Conley v. Pacific Gas & Elec. Co. (2005) 131 Cal.App.4th 260, 266–267 [following 29 C.F.R. § 541.602(b)(1), which provides that “[d]eductions from pay may be made when an exempt employee is absent from work for one or more full days for personal reasons, other than sickness or disability”]. Federal law provides that deductions from pay for full days of sickness or disability will not affect the exemption if the employer has a plan in place that compensates the employee “for loss of salary occasioned by such sickness or disability,” or if the employee has not yet qualified for the plan or has exhausted its benefits. (29 C.F.R. § 541.602(b)(2).)Footnote 23
Conley v. Pacific Gas & Electric Co. (2005) 131 Cal.App.4th 260, 267 [“It is undisputed that the combined effect of these provisions of federal law is to preclude employers from docking the pay of an employee for an absence of less than a day (a partial-day absence ). If they do, then the involved employees do not meet the salary basis test, and are nonexempt for purposes of overtime pay.”].Footnote 24
Rhea v. General Atomics (2014) 227 Cal.App.4th 1560, 1569.Footnote 25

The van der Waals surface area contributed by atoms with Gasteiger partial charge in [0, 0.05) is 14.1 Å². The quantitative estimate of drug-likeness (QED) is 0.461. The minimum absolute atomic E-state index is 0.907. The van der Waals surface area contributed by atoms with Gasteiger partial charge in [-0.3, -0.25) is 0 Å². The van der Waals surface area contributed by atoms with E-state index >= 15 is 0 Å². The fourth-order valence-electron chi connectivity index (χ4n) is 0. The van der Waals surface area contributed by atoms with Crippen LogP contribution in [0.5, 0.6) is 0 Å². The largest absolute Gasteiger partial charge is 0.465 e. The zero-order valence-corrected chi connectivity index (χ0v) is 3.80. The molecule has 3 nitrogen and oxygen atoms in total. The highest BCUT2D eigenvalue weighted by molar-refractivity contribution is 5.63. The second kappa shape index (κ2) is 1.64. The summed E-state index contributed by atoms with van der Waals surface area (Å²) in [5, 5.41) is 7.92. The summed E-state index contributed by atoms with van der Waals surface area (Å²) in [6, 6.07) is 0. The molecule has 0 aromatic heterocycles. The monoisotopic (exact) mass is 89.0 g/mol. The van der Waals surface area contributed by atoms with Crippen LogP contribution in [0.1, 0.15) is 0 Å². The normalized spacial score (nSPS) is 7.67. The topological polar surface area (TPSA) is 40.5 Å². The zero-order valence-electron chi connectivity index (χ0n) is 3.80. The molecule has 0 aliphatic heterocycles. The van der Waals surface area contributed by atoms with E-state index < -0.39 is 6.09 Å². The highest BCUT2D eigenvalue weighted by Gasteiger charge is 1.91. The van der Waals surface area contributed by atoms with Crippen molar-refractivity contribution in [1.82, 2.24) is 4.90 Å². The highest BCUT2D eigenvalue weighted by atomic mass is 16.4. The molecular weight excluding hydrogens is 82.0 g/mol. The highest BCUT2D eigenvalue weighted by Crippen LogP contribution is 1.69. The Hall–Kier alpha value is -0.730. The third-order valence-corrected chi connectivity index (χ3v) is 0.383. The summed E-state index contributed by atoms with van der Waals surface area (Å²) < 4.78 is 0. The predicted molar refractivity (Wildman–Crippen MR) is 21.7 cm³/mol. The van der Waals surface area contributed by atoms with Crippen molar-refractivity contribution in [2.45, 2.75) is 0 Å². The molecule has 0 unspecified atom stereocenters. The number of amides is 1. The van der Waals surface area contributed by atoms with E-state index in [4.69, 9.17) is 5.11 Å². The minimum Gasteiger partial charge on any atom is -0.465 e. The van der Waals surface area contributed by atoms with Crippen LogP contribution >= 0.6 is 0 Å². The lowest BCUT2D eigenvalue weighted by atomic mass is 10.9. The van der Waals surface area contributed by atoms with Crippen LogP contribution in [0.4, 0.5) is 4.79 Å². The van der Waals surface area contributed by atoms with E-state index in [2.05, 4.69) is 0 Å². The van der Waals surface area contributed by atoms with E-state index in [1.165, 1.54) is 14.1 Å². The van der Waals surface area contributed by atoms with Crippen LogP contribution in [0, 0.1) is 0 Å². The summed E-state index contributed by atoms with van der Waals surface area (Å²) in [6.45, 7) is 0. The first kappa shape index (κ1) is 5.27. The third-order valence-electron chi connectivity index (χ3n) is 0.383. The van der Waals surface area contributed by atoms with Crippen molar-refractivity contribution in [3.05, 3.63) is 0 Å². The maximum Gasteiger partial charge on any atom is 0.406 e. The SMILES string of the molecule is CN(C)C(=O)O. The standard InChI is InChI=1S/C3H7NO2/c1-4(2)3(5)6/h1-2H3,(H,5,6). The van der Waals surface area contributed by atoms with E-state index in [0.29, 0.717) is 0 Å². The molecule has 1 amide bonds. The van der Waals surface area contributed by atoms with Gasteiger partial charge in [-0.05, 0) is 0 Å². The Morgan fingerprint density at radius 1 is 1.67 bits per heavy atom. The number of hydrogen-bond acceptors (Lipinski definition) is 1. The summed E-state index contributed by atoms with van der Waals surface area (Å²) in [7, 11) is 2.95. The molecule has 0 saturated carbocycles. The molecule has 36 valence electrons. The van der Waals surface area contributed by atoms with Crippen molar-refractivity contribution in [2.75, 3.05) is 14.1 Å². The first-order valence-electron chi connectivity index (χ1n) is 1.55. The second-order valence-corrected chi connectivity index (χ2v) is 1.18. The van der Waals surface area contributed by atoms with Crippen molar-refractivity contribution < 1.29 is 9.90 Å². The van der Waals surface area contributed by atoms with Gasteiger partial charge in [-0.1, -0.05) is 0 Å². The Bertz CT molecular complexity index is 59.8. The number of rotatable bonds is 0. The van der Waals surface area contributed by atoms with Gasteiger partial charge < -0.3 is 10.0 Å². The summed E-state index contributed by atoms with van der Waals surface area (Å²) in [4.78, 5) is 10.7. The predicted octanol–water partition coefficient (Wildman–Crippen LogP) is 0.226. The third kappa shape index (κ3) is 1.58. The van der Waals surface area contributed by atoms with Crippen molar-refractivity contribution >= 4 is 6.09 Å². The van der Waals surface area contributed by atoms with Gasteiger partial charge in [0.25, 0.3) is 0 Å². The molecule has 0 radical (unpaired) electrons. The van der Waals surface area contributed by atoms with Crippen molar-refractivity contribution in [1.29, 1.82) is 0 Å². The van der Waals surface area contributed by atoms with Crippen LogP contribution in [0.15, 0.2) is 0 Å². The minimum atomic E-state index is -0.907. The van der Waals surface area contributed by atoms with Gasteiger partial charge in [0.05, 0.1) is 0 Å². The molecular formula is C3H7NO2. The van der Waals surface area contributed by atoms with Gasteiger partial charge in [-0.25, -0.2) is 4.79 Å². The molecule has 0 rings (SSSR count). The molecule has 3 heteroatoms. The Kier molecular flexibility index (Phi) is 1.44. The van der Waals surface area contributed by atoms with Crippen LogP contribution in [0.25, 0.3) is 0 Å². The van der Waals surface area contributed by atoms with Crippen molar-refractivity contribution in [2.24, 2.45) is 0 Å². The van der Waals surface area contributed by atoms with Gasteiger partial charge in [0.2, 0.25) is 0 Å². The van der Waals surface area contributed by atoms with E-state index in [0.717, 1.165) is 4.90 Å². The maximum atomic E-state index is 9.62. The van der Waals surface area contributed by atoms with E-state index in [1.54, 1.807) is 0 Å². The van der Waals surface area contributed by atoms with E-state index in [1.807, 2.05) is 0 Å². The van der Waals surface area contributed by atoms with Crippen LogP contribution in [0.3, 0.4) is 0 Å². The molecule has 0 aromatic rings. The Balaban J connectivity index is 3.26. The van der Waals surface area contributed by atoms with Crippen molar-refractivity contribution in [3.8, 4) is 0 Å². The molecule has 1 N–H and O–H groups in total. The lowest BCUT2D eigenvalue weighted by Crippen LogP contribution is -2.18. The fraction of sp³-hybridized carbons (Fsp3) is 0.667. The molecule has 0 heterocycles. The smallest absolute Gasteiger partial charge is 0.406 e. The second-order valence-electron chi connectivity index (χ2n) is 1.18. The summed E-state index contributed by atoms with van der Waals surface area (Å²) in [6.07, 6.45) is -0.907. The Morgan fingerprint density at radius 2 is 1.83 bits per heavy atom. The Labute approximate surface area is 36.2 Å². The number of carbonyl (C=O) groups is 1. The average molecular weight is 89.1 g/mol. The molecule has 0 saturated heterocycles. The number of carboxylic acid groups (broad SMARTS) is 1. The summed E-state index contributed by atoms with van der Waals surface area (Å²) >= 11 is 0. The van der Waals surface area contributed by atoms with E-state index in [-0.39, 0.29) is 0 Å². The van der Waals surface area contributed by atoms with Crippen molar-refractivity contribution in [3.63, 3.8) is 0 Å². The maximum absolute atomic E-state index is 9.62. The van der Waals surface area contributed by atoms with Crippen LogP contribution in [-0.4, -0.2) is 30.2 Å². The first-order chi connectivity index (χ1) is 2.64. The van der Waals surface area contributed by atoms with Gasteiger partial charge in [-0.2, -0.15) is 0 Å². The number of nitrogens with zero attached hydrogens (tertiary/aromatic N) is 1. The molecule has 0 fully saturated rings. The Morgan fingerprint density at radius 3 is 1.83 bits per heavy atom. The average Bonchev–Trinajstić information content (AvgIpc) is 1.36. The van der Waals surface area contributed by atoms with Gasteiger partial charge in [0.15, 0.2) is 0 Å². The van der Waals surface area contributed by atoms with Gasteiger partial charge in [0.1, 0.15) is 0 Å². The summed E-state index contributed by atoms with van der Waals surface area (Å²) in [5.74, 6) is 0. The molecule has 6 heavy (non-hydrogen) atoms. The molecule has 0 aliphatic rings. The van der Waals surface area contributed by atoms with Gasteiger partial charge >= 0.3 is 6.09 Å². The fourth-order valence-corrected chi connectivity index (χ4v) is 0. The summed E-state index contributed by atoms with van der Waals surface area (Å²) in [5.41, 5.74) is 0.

Auer v. Robbins (1997) 519 U.S. 452, 456 [117 S.Ct. 905, 909] [adopting Labor Secretary’s view that “employees whose pay is adjusted for disciplinary reasons do not deserve exempt status because as a general matter true ‘executive, administrative, or professional’ employees are not ‘disciplined’ by piecemeal deductions from their pay, but are terminated, demoted, or given restricted assignments”].Footnote 26
See, e.g., Prachasaisoradej v. Ralphs Grocery Co., Inc. (2007) 42 Cal.4th 217, 231 [“the public policy of special protection for wages generally had been expressed in numerous statutes and decisions that required the prompt and full payment of wages due, as the employee’s exclusive property”].Footnote 27
See Dept. Industrial Relations, DLSE Opn. Letter No. 2002.05.06 (May 6, 2002), available here. This interpretation of California law differs from the federal rule, which permits deductions from pay of exempt employees if they are “made for unpaid disciplinary suspensions of one or more full days imposed in good faith for infractions of workplace conduct rules” and are “imposed pursuant to a written policy applicable to all employees.” 29 C.F.R. § 541.602(a)(5).Footnote 28